Tanner Pearson has been a strong second-row forward for the Vancouver Canucks over the past two seasons and changed Aligned left side of Bo Horvat, Pearson has faced tough competition night after night and has accumulated 76 points in 138 games for the Canucks in the regular season and playoffs
To accompany his performance on the ice, Pearson is well regarded in the Canucks locker room and has experience of winning the Stanley Cup from his time with the Los Angeles Kings
“Tanner is a big player in our squad I think since we traded for him he and Bo have been really good together,” Canucks general manager Jim Benning said a month ago. “He’s a real pro, like, he sets an example, he plays the right way, he is strong on the walls, he arrives in front of the net But the way he handles himself on a daily basis is a guy we want our young players to be around He won a Stanley Cup, I think he contributes to our culture in our hall and in our group “
All of this explains why Benning renewed Pearson on a three-year contract with an average annual value of $ 3$ 25million None of these things, however, help his new contract make sense for the Canucks.
Pearson’s past performance is not the problem, even though he has only scored 6 goals in 33 games this season as he played the opening minutes in the top six and on the power play The issues are manifold: How will Pearson fare going forward, how his new contract fits into the Canucks’ salary cap and why his contract was a priority ahead of the very important second contracts. for stars Elias Pettersson and Quinn Hughes?
There’s the three-year contract he offered Sam Gagner worth $ 3 15million a year.After just one year, Benning buried Gagner in the miners Then there’s Sven Baertschi, with a three-year contract worth $ 3.37 million a year after finding a home on the Canucks’ second row A year later, Baertschi was also buried in the miners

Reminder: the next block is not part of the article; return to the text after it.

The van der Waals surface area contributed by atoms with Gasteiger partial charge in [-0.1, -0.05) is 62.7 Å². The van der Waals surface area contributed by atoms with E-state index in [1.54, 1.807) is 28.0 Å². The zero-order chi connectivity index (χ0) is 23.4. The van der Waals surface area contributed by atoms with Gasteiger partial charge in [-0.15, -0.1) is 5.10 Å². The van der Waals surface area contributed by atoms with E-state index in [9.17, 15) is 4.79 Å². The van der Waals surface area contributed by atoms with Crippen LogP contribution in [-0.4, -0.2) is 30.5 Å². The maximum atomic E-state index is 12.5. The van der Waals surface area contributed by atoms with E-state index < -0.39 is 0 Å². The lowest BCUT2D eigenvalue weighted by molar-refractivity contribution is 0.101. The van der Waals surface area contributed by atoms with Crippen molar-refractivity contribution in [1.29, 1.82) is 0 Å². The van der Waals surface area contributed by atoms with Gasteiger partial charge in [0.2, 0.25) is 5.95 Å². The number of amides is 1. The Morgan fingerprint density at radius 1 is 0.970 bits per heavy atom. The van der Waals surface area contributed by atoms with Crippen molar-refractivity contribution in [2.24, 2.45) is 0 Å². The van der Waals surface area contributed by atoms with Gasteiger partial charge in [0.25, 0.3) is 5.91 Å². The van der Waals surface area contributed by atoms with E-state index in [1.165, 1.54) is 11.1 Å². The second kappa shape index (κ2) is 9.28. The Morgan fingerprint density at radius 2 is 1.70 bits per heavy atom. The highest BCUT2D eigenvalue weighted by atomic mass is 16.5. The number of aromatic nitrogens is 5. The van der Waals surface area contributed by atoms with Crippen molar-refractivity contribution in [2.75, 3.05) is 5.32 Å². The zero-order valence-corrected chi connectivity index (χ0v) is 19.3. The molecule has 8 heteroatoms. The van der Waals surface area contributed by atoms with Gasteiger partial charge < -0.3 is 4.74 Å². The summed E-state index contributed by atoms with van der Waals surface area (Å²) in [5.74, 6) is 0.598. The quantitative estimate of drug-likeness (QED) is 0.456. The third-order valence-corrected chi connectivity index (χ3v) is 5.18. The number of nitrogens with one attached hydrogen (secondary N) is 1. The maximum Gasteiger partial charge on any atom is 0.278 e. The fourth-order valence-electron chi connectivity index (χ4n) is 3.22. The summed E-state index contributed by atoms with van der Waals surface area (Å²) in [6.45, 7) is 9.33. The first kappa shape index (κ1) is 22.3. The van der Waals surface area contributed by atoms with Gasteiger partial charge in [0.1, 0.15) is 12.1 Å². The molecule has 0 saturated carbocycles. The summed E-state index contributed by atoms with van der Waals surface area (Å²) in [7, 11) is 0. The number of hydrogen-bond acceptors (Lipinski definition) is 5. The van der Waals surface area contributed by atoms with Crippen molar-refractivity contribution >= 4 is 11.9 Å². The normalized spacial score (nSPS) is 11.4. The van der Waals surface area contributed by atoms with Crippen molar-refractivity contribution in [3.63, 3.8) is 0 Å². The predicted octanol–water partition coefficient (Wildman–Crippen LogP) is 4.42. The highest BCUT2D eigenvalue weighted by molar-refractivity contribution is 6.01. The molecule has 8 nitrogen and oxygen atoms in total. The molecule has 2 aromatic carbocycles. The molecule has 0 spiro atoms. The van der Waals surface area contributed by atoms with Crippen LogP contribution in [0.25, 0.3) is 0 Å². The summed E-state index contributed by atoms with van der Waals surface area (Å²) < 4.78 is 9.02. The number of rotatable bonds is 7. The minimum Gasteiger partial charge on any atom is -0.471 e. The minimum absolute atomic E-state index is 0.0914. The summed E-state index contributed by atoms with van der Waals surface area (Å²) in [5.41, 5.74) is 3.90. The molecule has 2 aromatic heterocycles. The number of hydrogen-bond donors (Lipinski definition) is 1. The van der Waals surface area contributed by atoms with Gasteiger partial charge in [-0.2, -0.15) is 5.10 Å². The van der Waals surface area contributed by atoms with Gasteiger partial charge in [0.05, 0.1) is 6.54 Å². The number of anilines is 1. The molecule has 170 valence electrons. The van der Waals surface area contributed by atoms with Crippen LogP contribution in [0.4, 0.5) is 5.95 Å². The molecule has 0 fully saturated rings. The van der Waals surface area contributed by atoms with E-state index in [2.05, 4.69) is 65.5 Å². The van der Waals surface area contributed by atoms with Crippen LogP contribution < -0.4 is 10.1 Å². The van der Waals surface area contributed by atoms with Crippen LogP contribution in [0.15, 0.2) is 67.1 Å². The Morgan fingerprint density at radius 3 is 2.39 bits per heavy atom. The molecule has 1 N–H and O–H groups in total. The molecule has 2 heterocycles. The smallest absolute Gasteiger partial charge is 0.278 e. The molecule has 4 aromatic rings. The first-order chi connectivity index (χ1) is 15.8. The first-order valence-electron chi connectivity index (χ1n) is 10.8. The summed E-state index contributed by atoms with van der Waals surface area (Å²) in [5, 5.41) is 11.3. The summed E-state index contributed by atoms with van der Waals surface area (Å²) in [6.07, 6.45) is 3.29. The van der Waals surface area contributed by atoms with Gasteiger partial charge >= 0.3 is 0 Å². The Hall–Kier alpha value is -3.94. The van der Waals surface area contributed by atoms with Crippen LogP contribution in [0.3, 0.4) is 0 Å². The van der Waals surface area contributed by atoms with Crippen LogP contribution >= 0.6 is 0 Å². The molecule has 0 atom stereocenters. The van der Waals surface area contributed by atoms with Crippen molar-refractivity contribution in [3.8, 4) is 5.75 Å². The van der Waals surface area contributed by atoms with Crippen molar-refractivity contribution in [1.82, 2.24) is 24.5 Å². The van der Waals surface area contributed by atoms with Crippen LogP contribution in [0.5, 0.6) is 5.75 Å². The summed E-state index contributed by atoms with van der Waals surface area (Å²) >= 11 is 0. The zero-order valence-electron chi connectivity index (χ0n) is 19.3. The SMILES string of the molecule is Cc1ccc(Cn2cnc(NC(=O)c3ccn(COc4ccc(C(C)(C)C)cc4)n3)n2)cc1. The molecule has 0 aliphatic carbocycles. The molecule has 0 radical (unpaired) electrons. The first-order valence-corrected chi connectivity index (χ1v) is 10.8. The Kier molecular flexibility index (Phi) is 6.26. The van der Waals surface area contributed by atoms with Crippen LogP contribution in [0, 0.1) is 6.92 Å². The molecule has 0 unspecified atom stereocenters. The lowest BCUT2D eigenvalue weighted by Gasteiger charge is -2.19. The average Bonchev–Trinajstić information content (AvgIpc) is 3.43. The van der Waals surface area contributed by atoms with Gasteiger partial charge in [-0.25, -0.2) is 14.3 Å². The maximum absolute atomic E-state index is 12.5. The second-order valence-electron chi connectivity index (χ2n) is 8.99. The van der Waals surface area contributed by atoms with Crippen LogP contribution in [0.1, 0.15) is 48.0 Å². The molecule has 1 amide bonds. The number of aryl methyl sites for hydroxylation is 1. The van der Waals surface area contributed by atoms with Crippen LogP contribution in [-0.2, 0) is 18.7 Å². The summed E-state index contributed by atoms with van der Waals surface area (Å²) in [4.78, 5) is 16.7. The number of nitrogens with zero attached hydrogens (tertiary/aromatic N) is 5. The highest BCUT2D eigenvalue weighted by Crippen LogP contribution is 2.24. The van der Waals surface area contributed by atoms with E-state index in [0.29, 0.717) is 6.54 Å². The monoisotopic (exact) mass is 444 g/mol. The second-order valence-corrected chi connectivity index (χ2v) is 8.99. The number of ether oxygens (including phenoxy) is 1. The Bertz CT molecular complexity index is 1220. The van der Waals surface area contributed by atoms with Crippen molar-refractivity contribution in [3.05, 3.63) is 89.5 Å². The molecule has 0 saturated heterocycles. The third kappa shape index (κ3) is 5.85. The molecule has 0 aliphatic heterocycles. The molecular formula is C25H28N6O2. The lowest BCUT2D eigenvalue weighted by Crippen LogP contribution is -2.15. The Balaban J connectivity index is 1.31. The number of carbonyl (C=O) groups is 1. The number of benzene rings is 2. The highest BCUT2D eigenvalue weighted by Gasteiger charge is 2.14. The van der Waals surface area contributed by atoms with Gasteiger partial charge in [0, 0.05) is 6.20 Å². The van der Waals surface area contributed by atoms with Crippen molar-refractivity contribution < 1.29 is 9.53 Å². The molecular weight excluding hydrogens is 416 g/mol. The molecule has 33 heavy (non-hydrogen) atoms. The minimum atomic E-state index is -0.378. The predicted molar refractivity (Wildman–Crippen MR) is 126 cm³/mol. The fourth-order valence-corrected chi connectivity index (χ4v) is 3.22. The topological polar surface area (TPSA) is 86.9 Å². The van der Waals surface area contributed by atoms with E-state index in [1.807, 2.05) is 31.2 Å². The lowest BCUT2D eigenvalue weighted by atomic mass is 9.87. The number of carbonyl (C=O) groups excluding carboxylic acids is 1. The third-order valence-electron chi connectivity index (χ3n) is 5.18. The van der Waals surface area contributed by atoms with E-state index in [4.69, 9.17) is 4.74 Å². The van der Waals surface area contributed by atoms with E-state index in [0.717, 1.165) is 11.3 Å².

That’s not to say Pearson will face the same fate as Gagner and Baertschi The Canucks have a few other examples of futures signed for multi-year deals worth around $ 3 million a year that have been successful. to remain in the range, even when they have not reached their cap hit: Jay Beagle and Antoine Roussel
The late Jason Botchford called the Canucks’ obsession with bland mid-six forwards as the “Sea of Granlunds” Maybe we’ll have to refer to this in the future as the Profusion of Pearsons
The Canucks have bad contracts coming off the books after this season and the next, including those belonging to Beagle and Roussel, but it doesn’t matter if bad contracts expire when you keep signing new bad contracts
The truth is, Pearson is unlikely to be a second-line striker during his three-year contract His game has declined in recent seasons and he will be 29 years old before his contract begins.For studies on aging curves, players typically decline in their late twenties and worsen steadily after leaving. age 30
In a good team, Pearson is probably a third row forward starting this season and he is likely to get worse in the years to come
Even more troubling is the ceiling space Pearson occupies, especially as the Canucks have yet to re-sign Pettersson and Hughes With Thatcher Demko already re-signed at $ 5 million a year, the space of ceiling tightens again
The problem isn’t signing Pettersson and Hughes again – obviously that will be done The problem is how much headroom will the Canucks have left to improve in other areas in order to s’ improve for the future
Canucks have just two NHL defensemen signed for next season, as well as Hughes when he gets his new contract Defense is the area where the Canucks need improvement the most Where will come from this improvement when they have no ceiling space to work?
Re-signing Pearson also removes one of the Canucks’ only trade tokens from the board. Especially with the rest of the squad facing a COVID-19 outbreak, Pearson was one of the few players who could potentially be traded, even if he hurt himself In a season where it seemed clear the Canucks weren’t going to make the playoffs over a month ago, they’re missing out on a chance to improve for the future at the expense of re-signing a player. that should never have been a priority
Pearson even received a no-trade clause in the first year of his new contract, adding to the number of such clauses at the top of the Canucks League According to Athletic’s Thomas Drance, he has a modified no-trade clause in the second year of the contract.If the deal is delayed as Drance says and Pearson’s game falls as planned, he won’t need to trade protection the third year – the contract itself will be the no-trade clause
At a time when the Canucks had to be super efficient with their contracts, Pearson’s new offering just doesn’t match
World News – CA – Canucks keep making the same mistake, report Pearson again at 3, $ 9 75 million trades